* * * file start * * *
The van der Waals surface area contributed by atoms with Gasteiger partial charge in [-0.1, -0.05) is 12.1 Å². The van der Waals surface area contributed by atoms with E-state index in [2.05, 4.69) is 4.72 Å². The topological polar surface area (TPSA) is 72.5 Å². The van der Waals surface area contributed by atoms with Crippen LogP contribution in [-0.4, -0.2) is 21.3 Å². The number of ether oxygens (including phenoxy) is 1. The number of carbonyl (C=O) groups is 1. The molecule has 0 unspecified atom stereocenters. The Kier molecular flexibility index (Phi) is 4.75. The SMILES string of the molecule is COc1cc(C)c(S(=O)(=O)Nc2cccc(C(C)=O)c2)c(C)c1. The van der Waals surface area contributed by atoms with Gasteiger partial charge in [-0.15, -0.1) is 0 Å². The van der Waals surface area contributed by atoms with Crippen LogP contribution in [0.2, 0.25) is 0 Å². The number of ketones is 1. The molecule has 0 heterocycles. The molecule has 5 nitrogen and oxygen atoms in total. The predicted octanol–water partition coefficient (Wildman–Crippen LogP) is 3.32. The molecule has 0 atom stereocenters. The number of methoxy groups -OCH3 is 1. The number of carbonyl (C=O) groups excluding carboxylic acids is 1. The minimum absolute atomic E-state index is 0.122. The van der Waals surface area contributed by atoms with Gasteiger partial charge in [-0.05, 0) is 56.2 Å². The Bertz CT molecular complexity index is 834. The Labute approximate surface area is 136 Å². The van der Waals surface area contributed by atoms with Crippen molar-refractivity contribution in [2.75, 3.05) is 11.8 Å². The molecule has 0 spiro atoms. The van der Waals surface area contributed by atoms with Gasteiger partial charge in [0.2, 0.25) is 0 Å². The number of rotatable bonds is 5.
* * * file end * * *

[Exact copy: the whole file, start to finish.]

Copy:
The van der Waals surface area contributed by atoms with Gasteiger partial charge in [-0.1, -0.05) is 12.1 Å². The van der Waals surface area contributed by atoms with E-state index in [2.05, 4.69) is 4.72 Å². The topological polar surface area (TPSA) is 72.5 Å². The van der Waals surface area contributed by atoms with Crippen LogP contribution in [-0.4, -0.2) is 21.3 Å². The number of ether oxygens (including phenoxy) is 1. The number of carbonyl (C=O) groups is 1. The molecule has 0 unspecified atom stereocenters. The Kier molecular flexibility index (Phi) is 4.75. The SMILES string of the molecule is COc1cc(C)c(S(=O)(=O)Nc2cccc(C(C)=O)c2)c(C)c1. The van der Waals surface area contributed by atoms with Gasteiger partial charge in [-0.15, -0.1) is 0 Å². The van der Waals surface area contributed by atoms with Crippen LogP contribution in [0.2, 0.25) is 0 Å². The number of ketones is 1. The molecule has 0 heterocycles. The molecule has 5 nitrogen and oxygen atoms in total. The predicted octanol–water partition coefficient (Wildman–Crippen LogP) is 3.32. The molecule has 0 atom stereocenters. The number of methoxy groups -OCH3 is 1. The number of carbonyl (C=O) groups excluding carboxylic acids is 1. The minimum absolute atomic E-state index is 0.122. The van der Waals surface area contributed by atoms with Gasteiger partial charge in [-0.05, 0) is 56.2 Å². The Bertz CT molecular complexity index is 834. The Labute approximate surface area is 136 Å². The van der Waals surface area contributed by atoms with Crippen molar-refractivity contribution in [2.75, 3.05) is 11.8 Å². The molecule has 0 spiro atoms. The van der Waals surface area contributed by atoms with Gasteiger partial charge in [0.2, 0.25) is 0 Å². The number of rotatable bonds is 5.